My blood is so excited that I feel doubly brusque, which often makes me fail in charity, etc.
I do not possess my soul in peace. The least obstacle, the least opposition provokes me. I repulse, in all too human a manner, opposition that I should overcome and conquer by patience alone.

Retreat Notes, July-August 1816, O.W. XV n 139

The community of missionaries must have suffered from his outbursts, because in his letter to them from the place where he is resting he wrote:

Since you so wish, I will replenish my health. I would also wish to store up virtue so as no longer to be a subject of scandal in your midst; but the second undertaking is not as easy as the first. I have no great hope of succeeding therein; pray then to the good God to give you grace to enable you to endure me.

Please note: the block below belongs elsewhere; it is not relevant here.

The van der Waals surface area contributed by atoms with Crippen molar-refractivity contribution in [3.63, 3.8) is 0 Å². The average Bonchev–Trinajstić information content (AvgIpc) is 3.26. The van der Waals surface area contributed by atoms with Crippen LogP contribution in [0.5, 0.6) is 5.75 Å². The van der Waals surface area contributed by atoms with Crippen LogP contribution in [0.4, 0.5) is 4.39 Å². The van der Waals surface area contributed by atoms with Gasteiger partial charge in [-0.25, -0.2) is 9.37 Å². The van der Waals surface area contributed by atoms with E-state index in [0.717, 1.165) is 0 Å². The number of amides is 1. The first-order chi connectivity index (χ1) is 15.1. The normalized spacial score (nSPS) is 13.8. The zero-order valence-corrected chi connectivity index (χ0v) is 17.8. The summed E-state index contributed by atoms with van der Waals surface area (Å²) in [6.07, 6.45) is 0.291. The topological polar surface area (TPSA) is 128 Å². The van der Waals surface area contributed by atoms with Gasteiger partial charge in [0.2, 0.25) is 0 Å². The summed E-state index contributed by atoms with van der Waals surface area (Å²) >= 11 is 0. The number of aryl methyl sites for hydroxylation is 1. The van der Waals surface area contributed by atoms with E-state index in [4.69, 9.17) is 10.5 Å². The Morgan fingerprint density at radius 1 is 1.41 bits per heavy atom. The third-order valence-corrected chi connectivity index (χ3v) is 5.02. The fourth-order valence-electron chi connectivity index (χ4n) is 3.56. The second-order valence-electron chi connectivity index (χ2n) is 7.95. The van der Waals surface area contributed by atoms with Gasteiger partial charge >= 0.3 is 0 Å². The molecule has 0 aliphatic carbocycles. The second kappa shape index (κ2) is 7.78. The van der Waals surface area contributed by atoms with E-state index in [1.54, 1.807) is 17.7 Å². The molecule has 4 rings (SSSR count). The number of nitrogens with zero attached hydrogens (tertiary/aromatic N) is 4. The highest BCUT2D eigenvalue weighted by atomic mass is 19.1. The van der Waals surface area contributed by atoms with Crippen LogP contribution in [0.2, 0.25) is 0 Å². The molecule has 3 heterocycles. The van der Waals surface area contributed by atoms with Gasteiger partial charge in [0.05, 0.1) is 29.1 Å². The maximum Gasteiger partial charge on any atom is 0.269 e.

Letter addressed to “our dear brothers, the missionaries at Aix”,
July 1816, O.W. VI n 12

This prayer for others to be able to put up with his roughness must have been repeated very often during his long life when tiredness and worry made him short-tempered! It was his struggle right up to the end of his life.

This is the reason, perhaps, as well as because of my natural brusqueness, for those interior movements of impatience that are often evident externally and scandalize those who witness them.
So I will work as well on this lovely virtue of meekness. I will encourage myself with the thought that I did make some progress in it; but as occasions became more frequent and more difficult, I have reverted practically to my natural state. Let’s hope that with the help of grace I will be more fortunate in the future.

Retreat Notes, July-August 1816, O.W. XV n 139


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